Chapter 5. Meeting Roles

Chapter 5. Meeting Roles

The final step in preparing for your meeting is that of assigning meeting roles to those who will assist you in the meeting. These meeting roles include Recorder, Facilitator, Participants, and you as Leader. Meet with the Facilitator to discuss his/her role. Meet with the Recorder to let that person know what you expect. Let's consider these meeting roles.

The Leader

  1. Start on time to indicate the importance of the meeting and show respect for those who make the effort to be there on time.

  2. Create a cordial, yet businesslike atmosphere by clarifying meeting roles and setting up ground rules for the meeting. Ground rules, such as not interrupting other speakers , everyone participates, stick to the agenda, complaints must be accompanied by solutions, no judgments on brainstormed ideaswhatever you think the group needs to do to create an orderly meeting. Create ground rules ahead of time or have participants create them at the beginning of the meeting.

  3. Use the agenda throughout the meeting. Start by going over the meeting objective and reviewing the steps of the meeting.

  4. Participate as a group member by stating your thoughts during the discussion. Wait to voice yours until after others' statements.

  5. Change the format of the meeting if you feel the meeting process is not accomplishing your objective.

  6. Summarize key decisions and actions. When Participants arrive at a point or a decision, paraphrase what has transpired.

  7. Tell the Recorder what to write on the board or the overhead transparency to record the "group memory."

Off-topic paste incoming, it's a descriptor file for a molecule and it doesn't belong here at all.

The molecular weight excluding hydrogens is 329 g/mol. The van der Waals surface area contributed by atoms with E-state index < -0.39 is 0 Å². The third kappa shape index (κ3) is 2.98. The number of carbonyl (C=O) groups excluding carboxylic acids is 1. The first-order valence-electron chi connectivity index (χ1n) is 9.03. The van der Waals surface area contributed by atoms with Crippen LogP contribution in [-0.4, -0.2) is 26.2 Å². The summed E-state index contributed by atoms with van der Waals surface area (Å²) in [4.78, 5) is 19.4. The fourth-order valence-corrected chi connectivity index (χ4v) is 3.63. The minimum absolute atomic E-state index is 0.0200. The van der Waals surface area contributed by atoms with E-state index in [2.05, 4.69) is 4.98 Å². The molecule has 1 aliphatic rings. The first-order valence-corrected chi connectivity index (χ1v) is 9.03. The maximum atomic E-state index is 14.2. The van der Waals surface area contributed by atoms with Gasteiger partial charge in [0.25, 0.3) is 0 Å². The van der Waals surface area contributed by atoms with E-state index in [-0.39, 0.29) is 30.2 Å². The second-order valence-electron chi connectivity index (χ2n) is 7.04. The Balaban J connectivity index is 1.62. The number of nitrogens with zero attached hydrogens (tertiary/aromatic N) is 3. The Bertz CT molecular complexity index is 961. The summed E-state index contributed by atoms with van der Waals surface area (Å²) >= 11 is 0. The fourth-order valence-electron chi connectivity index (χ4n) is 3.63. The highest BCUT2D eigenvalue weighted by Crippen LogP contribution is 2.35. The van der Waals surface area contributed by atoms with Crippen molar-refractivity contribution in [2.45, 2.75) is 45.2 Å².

8. End the meeting on time.

The Facilitator

  1. Manage the "people" side of the meeting, so that the Leader can manage the "content" side, by making sure everyone contributes to the discussion, preventing speakers from interrupting others, and protecting people from verbal attacks.

  2. Monitor time spent on each agenda item, and keep Leader and Participants within the time frame allotted to that item.

  3. Listen for discussion " drift " and get everyone back to the issues at hand. Emphasize the meeting objective, if necessary.

  4. Monitor people creating problems and deal with themtactfully, but directly.

  5. Refrain from offering your own opinions. Mediate conflicting opinions .

  6. Suggest other approaches when a process isn't working.

  7. Take your cues and direction from the Leader.

The Recorder

  1. Keep a visual record of the meeting without editing or paraphrasing what people actually say. Don't write until the Leader tells you to!

  2. Check regularly with the Leader and Facilitator to ensure accuracy.

  3. Try to capture the words expressed , not your interpretation. When in doubt, ask for clarification .

  4. Use key words and phrases. Don't try for complete sentences, but do try to capture the complete idea.

  5. Keep mental track of what has been said and done, in case the Leader or Facilitator forget or lose track.

  6. If note-keeping is stopping the meeting from going forward, ask the Leader to name an assistant. (Large groups may need several of you!)

  7. If you use a brown or white board, copy the contents for the Leader or ask another person to copy contents on a sheet of paper.

This role is very important since the results are sometimes the only documentation of what occurred in the meeting. In general, if you are taking minutes which will be copied and sent to participants , include: the date, time, and place of the meeting and those in attendance; agenda items with brief discussions and major contributors; problems discussed and decisions made; action assignments and deadlines. A sample form follows .